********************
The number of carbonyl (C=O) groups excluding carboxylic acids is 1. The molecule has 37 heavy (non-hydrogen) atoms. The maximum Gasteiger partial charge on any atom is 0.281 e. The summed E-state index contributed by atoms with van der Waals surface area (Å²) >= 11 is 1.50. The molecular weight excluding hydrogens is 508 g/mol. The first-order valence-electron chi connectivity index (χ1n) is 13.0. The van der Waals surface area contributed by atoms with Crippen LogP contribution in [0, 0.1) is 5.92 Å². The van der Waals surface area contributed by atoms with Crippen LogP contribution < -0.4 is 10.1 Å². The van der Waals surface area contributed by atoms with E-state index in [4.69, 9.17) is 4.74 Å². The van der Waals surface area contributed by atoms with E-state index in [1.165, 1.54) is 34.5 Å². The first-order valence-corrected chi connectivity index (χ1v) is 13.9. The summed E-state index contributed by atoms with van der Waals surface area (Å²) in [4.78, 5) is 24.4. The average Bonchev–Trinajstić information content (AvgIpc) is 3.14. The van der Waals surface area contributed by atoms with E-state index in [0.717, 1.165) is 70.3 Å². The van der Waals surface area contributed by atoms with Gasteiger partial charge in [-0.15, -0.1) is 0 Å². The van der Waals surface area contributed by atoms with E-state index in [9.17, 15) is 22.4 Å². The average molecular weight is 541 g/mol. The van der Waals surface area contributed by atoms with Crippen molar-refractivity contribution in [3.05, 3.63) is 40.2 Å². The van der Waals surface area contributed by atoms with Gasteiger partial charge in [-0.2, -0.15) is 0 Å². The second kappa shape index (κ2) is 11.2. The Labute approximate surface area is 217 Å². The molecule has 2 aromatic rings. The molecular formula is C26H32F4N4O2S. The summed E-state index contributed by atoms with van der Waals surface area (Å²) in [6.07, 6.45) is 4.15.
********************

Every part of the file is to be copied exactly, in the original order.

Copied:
The number of carbonyl (C=O) groups excluding carboxylic acids is 1. The molecule has 37 heavy (non-hydrogen) atoms. The maximum Gasteiger partial charge on any atom is 0.281 e. The summed E-state index contributed by atoms with van der Waals surface area (Å²) >= 11 is 1.50. The molecular weight excluding hydrogens is 508 g/mol. The first-order valence-electron chi connectivity index (χ1n) is 13.0. The van der Waals surface area contributed by atoms with Crippen LogP contribution in [0, 0.1) is 5.92 Å². The van der Waals surface area contributed by atoms with Crippen LogP contribution < -0.4 is 10.1 Å². The van der Waals surface area contributed by atoms with E-state index in [4.69, 9.17) is 4.74 Å². The van der Waals surface area contributed by atoms with E-state index in [1.165, 1.54) is 34.5 Å². The first-order valence-corrected chi connectivity index (χ1v) is 13.9. The summed E-state index contributed by atoms with van der Waals surface area (Å²) in [4.78, 5) is 24.4. The average Bonchev–Trinajstić information content (AvgIpc) is 3.14. The van der Waals surface area contributed by atoms with E-state index in [0.717, 1.165) is 70.3 Å². The van der Waals surface area contributed by atoms with Gasteiger partial charge in [-0.15, -0.1) is 0 Å². The van der Waals surface area contributed by atoms with E-state index in [9.17, 15) is 22.4 Å². The average molecular weight is 541 g/mol. The van der Waals surface area contributed by atoms with Crippen molar-refractivity contribution in [3.05, 3.63) is 40.2 Å². The van der Waals surface area contributed by atoms with Gasteiger partial charge in [-0.2, -0.15) is 0 Å². The second kappa shape index (κ2) is 11.2. The Labute approximate surface area is 217 Å². The molecule has 2 aromatic rings. The molecular formula is C26H32F4N4O2S. The summed E-state index contributed by atoms with van der Waals surface area (Å²) in [6.07, 6.45) is 4.15.